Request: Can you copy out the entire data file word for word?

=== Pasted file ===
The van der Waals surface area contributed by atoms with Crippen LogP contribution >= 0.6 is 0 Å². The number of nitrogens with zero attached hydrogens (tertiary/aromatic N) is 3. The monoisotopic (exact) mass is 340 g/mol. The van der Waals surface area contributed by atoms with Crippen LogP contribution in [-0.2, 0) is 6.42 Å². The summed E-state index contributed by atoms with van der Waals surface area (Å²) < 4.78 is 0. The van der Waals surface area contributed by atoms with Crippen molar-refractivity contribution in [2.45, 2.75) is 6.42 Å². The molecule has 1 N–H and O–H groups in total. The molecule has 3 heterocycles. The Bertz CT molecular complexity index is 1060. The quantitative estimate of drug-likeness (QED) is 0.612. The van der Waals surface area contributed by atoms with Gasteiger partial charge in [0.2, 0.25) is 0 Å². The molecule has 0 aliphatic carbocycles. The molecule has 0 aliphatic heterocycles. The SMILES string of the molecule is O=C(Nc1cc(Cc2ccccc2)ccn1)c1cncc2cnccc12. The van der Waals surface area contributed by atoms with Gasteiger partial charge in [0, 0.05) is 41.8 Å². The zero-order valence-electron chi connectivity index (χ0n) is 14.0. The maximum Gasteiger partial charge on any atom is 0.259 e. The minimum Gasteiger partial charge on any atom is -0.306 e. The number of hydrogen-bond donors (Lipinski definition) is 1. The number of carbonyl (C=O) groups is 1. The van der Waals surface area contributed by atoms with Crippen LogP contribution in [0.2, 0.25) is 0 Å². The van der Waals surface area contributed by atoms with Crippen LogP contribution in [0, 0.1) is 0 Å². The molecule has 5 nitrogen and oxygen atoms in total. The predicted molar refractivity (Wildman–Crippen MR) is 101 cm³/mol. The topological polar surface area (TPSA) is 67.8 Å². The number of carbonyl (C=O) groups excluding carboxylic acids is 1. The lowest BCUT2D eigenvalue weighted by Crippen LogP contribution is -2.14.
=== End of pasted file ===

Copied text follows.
The van der Waals surface area contributed by atoms with Crippen LogP contribution >= 0.6 is 0 Å². The number of nitrogens with zero attached hydrogens (tertiary/aromatic N) is 3. The monoisotopic (exact) mass is 340 g/mol. The van der Waals surface area contributed by atoms with Crippen LogP contribution in [-0.2, 0) is 6.42 Å². The summed E-state index contributed by atoms with van der Waals surface area (Å²) < 4.78 is 0. The van der Waals surface area contributed by atoms with Crippen molar-refractivity contribution in [2.45, 2.75) is 6.42 Å². The molecule has 1 N–H and O–H groups in total. The molecule has 3 heterocycles. The Bertz CT molecular complexity index is 1060. The quantitative estimate of drug-likeness (QED) is 0.612. The van der Waals surface area contributed by atoms with Gasteiger partial charge in [0.2, 0.25) is 0 Å². The molecule has 0 aliphatic carbocycles. The molecule has 0 aliphatic heterocycles. The SMILES string of the molecule is O=C(Nc1cc(Cc2ccccc2)ccn1)c1cncc2cnccc12. The van der Waals surface area contributed by atoms with Gasteiger partial charge in [0, 0.05) is 41.8 Å². The zero-order valence-electron chi connectivity index (χ0n) is 14.0. The maximum Gasteiger partial charge on any atom is 0.259 e. The minimum Gasteiger partial charge on any atom is -0.306 e. The number of hydrogen-bond donors (Lipinski definition) is 1. The number of carbonyl (C=O) groups is 1. The van der Waals surface area contributed by atoms with Crippen LogP contribution in [0.2, 0.25) is 0 Å². The van der Waals surface area contributed by atoms with Crippen LogP contribution in [0, 0.1) is 0 Å². The molecule has 5 nitrogen and oxygen atoms in total. The predicted molar refractivity (Wildman–Crippen MR) is 101 cm³/mol. The topological polar surface area (TPSA) is 67.8 Å². The number of carbonyl (C=O) groups excluding carboxylic acids is 1. The lowest BCUT2D eigenvalue weighted by Crippen LogP contribution is -2.14.